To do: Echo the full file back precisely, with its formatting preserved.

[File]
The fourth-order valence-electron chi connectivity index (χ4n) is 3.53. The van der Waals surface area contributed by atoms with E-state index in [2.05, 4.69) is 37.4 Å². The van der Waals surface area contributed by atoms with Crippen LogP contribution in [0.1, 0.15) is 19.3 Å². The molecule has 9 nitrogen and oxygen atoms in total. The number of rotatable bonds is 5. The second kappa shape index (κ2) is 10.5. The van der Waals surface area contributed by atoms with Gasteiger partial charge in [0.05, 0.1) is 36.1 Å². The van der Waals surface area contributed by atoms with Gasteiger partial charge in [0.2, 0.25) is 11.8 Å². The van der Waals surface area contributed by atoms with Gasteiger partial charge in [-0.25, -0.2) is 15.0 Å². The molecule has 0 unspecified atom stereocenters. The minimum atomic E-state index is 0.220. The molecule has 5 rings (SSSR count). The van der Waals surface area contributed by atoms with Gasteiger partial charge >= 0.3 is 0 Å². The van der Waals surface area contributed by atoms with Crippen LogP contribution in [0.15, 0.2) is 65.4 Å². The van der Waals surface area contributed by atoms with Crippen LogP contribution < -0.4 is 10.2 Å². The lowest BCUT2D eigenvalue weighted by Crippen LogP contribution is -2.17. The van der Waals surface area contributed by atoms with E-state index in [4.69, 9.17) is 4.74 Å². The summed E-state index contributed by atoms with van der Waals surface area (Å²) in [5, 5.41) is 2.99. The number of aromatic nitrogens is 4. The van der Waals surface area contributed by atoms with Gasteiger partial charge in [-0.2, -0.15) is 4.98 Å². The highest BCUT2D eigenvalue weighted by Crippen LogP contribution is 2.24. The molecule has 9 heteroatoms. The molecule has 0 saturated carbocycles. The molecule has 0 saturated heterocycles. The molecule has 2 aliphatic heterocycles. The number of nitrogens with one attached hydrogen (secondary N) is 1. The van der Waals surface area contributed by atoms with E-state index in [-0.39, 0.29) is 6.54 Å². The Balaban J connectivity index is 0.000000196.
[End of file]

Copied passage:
The fourth-order valence-electron chi connectivity index (χ4n) is 3.53. The van der Waals surface area contributed by atoms with E-state index in [2.05, 4.69) is 37.4 Å². The van der Waals surface area contributed by atoms with Crippen LogP contribution in [0.1, 0.15) is 19.3 Å². The molecule has 9 nitrogen and oxygen atoms in total. The number of rotatable bonds is 5. The second kappa shape index (κ2) is 10.5. The van der Waals surface area contributed by atoms with Gasteiger partial charge in [0.05, 0.1) is 36.1 Å². The van der Waals surface area contributed by atoms with Gasteiger partial charge in [0.2, 0.25) is 11.8 Å². The van der Waals surface area contributed by atoms with Gasteiger partial charge in [-0.25, -0.2) is 15.0 Å². The molecule has 0 unspecified atom stereocenters. The minimum atomic E-state index is 0.220. The molecule has 5 rings (SSSR count). The van der Waals surface area contributed by atoms with Gasteiger partial charge >= 0.3 is 0 Å². The van der Waals surface area contributed by atoms with Crippen LogP contribution in [0.15, 0.2) is 65.4 Å². The van der Waals surface area contributed by atoms with Crippen LogP contribution < -0.4 is 10.2 Å². The lowest BCUT2D eigenvalue weighted by Crippen LogP contribution is -2.17. The van der Waals surface area contributed by atoms with E-state index in [4.69, 9.17) is 4.74 Å². The summed E-state index contributed by atoms with van der Waals surface area (Å²) in [5, 5.41) is 2.99. The number of aromatic nitrogens is 4. The van der Waals surface area contributed by atoms with Gasteiger partial charge in [-0.2, -0.15) is 4.98 Å². The highest BCUT2D eigenvalue weighted by Crippen LogP contribution is 2.24. The molecule has 9 heteroatoms. The molecule has 0 saturated carbocycles. The molecule has 0 saturated heterocycles. The molecule has 2 aliphatic heterocycles. The number of nitrogens with one attached hydrogen (secondary N) is 1. The van der Waals surface area contributed by atoms with E-state index in [-0.39, 0.29) is 6.54 Å². The Balaban J connectivity index is 0.000000196.